On 22 July 2020, HM Treasury issued a policy paper explaining the government’s rationale for extending the transitional period for third country benchmarks under the UK Benchmarks Regulation to 31 December 2025.
The EU Benchmarks Regulation (BMR) has directly applied in the UK since 1 January 2018. To ensure that the existing regime continues to operate effectively following EU exit, the UK made amendments to the BMR to address deficiencies through the Benchmarks (Amendment and Transitional Provision) (EU Exit) Regulations 2019. The BMR as amended will become retained EU law (UK Benchmarks Regulation) and will take effect in the UK at the end of the transition period.
In September 2019, the UK extended the transitional period for third country benchmarks from end-2019 to end-2022 through the Financial Services (Electronic Money, Payment Services and Miscellaneous Amendments) (EU Exit) Regulations 2019 to provide additional time for third country benchmark administrators to apply to the FCA.
However, as of June 2020, only a limited number of third country benchmarks or administrators have come through the BMR access routes. To date, the European Commission has adopted two equivalence decisions pertaining to three financial benchmarks administered in Australia and Singapore. These are directly applicable in the UK and will continue to apply at the end of the transition period as a part of the UK’s onshored equivalence framework.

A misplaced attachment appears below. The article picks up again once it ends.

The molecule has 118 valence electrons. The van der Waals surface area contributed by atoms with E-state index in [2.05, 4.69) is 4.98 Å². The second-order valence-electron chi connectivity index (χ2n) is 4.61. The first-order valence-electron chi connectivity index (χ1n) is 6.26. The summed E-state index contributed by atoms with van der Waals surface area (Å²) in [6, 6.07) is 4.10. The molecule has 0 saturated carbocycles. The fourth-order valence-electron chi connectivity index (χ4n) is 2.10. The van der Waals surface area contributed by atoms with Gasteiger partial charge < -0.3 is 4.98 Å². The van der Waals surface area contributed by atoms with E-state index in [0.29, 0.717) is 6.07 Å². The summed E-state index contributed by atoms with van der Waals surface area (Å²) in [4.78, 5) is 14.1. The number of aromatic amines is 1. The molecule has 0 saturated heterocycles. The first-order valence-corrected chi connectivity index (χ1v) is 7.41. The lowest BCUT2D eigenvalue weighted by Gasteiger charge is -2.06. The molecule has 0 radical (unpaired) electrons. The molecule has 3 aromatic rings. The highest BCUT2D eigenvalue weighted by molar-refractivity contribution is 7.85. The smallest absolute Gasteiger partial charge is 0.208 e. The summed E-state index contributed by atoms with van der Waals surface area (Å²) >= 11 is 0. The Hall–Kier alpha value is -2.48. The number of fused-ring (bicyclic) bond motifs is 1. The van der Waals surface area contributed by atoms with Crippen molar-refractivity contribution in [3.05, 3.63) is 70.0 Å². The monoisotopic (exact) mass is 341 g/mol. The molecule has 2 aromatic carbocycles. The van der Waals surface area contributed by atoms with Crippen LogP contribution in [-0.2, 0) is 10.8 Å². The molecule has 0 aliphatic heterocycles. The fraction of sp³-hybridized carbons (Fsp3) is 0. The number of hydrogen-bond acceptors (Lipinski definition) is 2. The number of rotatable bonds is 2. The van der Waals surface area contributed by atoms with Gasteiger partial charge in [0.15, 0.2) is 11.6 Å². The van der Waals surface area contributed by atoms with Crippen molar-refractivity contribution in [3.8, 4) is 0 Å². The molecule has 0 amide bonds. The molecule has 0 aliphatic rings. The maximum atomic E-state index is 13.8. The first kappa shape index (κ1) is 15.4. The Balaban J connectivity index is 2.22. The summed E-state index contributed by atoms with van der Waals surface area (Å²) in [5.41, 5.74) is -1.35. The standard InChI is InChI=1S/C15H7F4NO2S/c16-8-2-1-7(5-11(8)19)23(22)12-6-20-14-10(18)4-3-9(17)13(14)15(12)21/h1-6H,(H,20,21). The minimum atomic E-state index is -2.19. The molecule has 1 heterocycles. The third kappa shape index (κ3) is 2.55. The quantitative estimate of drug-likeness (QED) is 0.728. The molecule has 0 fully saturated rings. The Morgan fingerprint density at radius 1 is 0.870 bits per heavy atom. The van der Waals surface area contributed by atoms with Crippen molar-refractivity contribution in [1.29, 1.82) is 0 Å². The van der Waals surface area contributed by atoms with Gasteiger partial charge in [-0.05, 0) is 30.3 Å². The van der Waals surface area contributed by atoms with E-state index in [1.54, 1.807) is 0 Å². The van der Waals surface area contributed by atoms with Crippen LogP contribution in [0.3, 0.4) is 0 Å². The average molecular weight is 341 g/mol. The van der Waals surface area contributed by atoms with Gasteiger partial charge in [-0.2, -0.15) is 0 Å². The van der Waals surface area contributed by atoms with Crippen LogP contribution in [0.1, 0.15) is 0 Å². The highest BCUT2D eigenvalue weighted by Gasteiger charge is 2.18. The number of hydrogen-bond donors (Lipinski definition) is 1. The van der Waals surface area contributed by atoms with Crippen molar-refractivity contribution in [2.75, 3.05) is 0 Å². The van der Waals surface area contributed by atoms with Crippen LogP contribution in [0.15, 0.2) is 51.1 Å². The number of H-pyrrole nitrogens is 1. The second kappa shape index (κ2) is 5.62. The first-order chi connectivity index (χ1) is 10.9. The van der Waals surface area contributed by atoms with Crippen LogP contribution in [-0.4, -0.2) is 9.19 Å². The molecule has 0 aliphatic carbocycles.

HM Treasury considers that the additional time to December 2022 will not be sufficient and resolve concerns and ensure that UK markets continue to have access to third country benchmarks. This is problematic, especially where there are few alternatives to replace third country benchmarks in the UK. Losing access to these benchmarks could have serious repercussions given their widespread use by UK firms for risk management, treasury financing and overseas investment.